The model is the message in Artists and Their Models, an exhibition currently on view at the Smithsonian’s Archives of American Art in Washington. A comprehensive structural account of the métier of artist’s modeling in the first half of the twentieth century, the exhibition encompasses a wide range of primary documents relating to fine art modeling at a time when the practice began to professionalize and attitudes towards nudity and obscenity liberalized.
Letters of note commingle with photographs and personal ephemera; an early dues book for a Models’ Guild joins a politically-charged epistle from the National Academy censuring Congressman Clifton A. Woodrum for criticizing the Works Progress Administration (WPA) on the grounds that some participating artists kept nude images of models as references. A transcription of Max Weber‘s reminiscences of a 1908 class with Matisse has the artist holding forth on the “early years of the modern art movement in Paris, when the art of painting was still painting and sculpture was still sculpture.”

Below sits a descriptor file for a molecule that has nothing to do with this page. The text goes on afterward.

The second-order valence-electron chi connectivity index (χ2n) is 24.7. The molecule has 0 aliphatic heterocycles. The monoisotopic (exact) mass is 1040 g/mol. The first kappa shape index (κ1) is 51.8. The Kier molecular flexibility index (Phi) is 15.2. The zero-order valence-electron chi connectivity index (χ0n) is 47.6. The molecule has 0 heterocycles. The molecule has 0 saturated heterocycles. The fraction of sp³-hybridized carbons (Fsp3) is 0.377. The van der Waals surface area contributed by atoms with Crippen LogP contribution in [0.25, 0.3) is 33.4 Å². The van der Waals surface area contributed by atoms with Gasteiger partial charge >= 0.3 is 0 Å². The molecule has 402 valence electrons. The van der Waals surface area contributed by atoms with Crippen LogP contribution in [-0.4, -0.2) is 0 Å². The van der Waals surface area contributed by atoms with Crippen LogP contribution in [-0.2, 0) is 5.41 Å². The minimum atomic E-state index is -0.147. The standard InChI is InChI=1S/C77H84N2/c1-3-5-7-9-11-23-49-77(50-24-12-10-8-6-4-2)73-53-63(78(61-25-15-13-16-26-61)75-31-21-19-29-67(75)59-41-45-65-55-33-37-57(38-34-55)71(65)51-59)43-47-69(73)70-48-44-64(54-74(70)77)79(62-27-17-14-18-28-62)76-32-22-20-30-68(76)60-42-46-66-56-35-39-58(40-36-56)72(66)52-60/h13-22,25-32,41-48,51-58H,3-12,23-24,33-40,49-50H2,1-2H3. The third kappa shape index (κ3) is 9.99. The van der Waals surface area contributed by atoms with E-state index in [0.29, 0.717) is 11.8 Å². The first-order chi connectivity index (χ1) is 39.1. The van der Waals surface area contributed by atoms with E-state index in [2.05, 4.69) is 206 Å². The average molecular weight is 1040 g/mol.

Pioneering models are also highlighted, including the bodybuilder Tony Sansone, and Florence Allen, an African-American from San Francisco who posed for Wayne Thiebaud, Mark Rothko, and Diego Rivera. You can also listen to model Anton Kamp share a humorous account of posing for painter John Singer Sargent.